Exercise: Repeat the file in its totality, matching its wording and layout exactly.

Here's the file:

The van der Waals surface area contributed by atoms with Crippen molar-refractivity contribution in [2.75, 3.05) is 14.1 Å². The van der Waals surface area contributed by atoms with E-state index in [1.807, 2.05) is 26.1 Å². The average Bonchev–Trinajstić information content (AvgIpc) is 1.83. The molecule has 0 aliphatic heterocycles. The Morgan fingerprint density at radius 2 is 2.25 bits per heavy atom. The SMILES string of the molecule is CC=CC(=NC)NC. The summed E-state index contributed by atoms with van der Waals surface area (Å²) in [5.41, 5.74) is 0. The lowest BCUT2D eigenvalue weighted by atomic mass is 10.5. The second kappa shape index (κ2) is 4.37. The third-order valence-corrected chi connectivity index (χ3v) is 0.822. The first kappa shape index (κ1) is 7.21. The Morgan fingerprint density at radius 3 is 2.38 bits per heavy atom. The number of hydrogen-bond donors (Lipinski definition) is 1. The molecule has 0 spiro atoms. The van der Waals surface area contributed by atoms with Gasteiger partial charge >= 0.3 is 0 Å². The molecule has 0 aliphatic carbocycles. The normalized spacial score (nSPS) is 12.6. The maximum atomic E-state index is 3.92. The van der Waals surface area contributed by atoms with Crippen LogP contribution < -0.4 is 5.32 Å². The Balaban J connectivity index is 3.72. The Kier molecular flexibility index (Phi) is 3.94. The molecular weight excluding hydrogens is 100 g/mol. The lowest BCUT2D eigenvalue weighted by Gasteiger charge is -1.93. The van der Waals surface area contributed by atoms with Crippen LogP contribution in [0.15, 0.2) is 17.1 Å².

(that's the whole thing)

The van der Waals surface area contributed by atoms with Crippen molar-refractivity contribution in [2.75, 3.05) is 14.1 Å². The van der Waals surface area contributed by atoms with E-state index in [1.807, 2.05) is 26.1 Å². The average Bonchev–Trinajstić information content (AvgIpc) is 1.83. The molecule has 0 aliphatic heterocycles. The Morgan fingerprint density at radius 2 is 2.25 bits per heavy atom. The SMILES string of the molecule is CC=CC(=NC)NC. The summed E-state index contributed by atoms with van der Waals surface area (Å²) in [5.41, 5.74) is 0. The lowest BCUT2D eigenvalue weighted by atomic mass is 10.5. The second kappa shape index (κ2) is 4.37. The third-order valence-corrected chi connectivity index (χ3v) is 0.822. The first kappa shape index (κ1) is 7.21. The Morgan fingerprint density at radius 3 is 2.38 bits per heavy atom. The number of hydrogen-bond donors (Lipinski definition) is 1. The molecule has 0 spiro atoms. The van der Waals surface area contributed by atoms with Gasteiger partial charge >= 0.3 is 0 Å². The molecule has 0 aliphatic carbocycles. The normalized spacial score (nSPS) is 12.6. The maximum atomic E-state index is 3.92. The van der Waals surface area contributed by atoms with Crippen LogP contribution < -0.4 is 5.32 Å². The Balaban J connectivity index is 3.72. The Kier molecular flexibility index (Phi) is 3.94. The molecular weight excluding hydrogens is 100 g/mol. The lowest BCUT2D eigenvalue weighted by Gasteiger charge is -1.93. The van der Waals surface area contributed by atoms with Crippen LogP contribution in [0.15, 0.2) is 17.1 Å².